To make the igni­tion safe, the amount of air is adjusted for the brief period of the start-up process in such a way that the reac­tion is less intense. In a conven­tional mechan­ical-pneu­matic ratio control system, a fixed setting for the ratio is set once during instal­la­tion using the main flow throttle and it can then no longer be changed during oper­a­tion. However, with the CleanEco Sense it is possible to vary the λ value for the crit­ical igni­tion phase. This solves the problem of flash­back during start-up.

That then leaves the flash­back during oper­a­tion. To prevent this, it is impor­tant to know the volu­metric flow for the mixture as it enters the burner. In a mechan­ical-pneu­matic ratio control system, this can only be roughly esti­mated based on the blower speed. However, in order to reli­ably prevent flash­back during oper­a­tion, it is impor­tant to precisely control the efflux velocity.

The gas valve of the CleanEco Sense was equipped with intel­li­gent sensors that perma­nently monitor the pres­sure in the system and the posi­tion of the stepper motor.

Both measured vari­ables provide infor­ma­tion about the quan­tity of gas conveyed. An algo­rithm devel­oped by ebm-papst eval­u­ates this data in the control unit and regu­lates the blower speed accord­ingly, ensuring that the efflux velocity does not fall below a crit­ical level.

As a blockage in the exhaust and intake air system can also cause poor air perfor­mance, the system checks whether the vacuum gener­ated by the blower corre­sponds to the setpoint before igni­tion takes place. If it does not, the safety valve does not open in the first place. As an addi­tional benefit, the smart gas valve also makes it easier to control the combus­tion of natural gas or biogas.

High modu­la­tion level, simple to install

Regard­less of the combus­tion mixture, the CleanEco Sense has managed to almost double the modu­la­tion depth of the blower to 1:15. As a result, the boiler output can be adjusted much more precisely to suit the actual demand. This reduces the amount of fuel required, which means lower CO2 emis­sions when the unit runs on natural gas. The advan­tage is that this high modu­la­tion depth can be achieved without the manu­fac­turer or installer needing to configure complex settings on site.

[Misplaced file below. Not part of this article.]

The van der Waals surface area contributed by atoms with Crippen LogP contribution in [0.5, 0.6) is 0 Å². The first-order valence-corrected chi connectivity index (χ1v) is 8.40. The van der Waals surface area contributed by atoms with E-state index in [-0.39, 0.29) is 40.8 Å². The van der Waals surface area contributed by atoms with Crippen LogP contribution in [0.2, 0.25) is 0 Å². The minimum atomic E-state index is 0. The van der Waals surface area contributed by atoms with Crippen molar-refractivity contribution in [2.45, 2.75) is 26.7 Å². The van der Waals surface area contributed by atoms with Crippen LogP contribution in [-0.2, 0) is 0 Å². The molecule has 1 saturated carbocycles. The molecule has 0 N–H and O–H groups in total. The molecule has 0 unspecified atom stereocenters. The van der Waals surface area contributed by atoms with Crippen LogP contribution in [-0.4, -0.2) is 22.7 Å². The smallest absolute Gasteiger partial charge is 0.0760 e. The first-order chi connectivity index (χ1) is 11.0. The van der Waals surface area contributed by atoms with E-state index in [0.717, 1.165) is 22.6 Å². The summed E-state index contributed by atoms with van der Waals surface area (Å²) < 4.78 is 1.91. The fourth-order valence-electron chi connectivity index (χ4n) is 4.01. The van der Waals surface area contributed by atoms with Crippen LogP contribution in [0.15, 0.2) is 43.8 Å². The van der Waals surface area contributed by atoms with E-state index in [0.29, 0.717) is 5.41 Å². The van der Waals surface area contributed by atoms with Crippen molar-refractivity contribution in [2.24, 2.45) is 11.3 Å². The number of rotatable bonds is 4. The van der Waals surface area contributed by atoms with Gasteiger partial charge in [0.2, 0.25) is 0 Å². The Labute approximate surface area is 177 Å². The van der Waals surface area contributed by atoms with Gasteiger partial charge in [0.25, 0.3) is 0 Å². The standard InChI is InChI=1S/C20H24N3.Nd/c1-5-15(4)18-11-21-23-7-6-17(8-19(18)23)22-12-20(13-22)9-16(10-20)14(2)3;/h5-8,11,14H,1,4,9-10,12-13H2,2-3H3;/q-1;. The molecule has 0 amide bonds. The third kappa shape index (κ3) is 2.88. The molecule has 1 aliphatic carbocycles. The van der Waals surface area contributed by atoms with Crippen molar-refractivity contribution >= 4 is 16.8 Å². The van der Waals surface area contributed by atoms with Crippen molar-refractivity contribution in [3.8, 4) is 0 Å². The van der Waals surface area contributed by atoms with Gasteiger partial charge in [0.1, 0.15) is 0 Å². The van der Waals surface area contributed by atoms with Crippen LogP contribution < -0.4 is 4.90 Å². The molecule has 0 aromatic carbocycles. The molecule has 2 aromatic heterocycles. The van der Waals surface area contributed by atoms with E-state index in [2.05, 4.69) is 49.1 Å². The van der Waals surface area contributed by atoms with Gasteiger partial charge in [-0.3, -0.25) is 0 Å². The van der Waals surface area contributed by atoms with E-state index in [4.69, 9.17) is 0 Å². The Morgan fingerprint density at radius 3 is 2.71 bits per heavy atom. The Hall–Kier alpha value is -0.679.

The advan­tages of the CleanEco Sense at a glance

  • Unit can run on natural gas, biogas, and 100 percent hydrogen
  • To switch over to all-hydrogen oper­a­tion, only the burner needs to be replaced
  • Simple to install as the system adjusts itself
  • Short devel­op­ment time as stan­dard compo­nents are used
  • Turn-sown ratio of 1:15 over the entire output range from 2 to 385kW
  • Fami­lies of gases are auto­mat­i­cally detected
  • All compo­nents have been certi­fied for hydrogen oper­a­tion

Although the system is not gas-adap­tive, the intel­li­gent sensors make it possible to detect when the combus­tion mixture changes. In such cases, the boiler does not start at all, consti­tuting an addi­tional safety feature. The system has a modular design comprising stan­dard compo­nents.

ebm-papst’s product port­folio offers the appro­priate sizes of blower, venturi, and gas valve to cover the entire output range from 2 to 385 kW, meaning CleanEco Sense is suit­able for both private house­holds and larger commer­cial appli­ca­tions. In a nutshell, CleanEco Sense is a future-proof and flex­ible system that can play a major role in the energy tran­si­tion in the heating sector.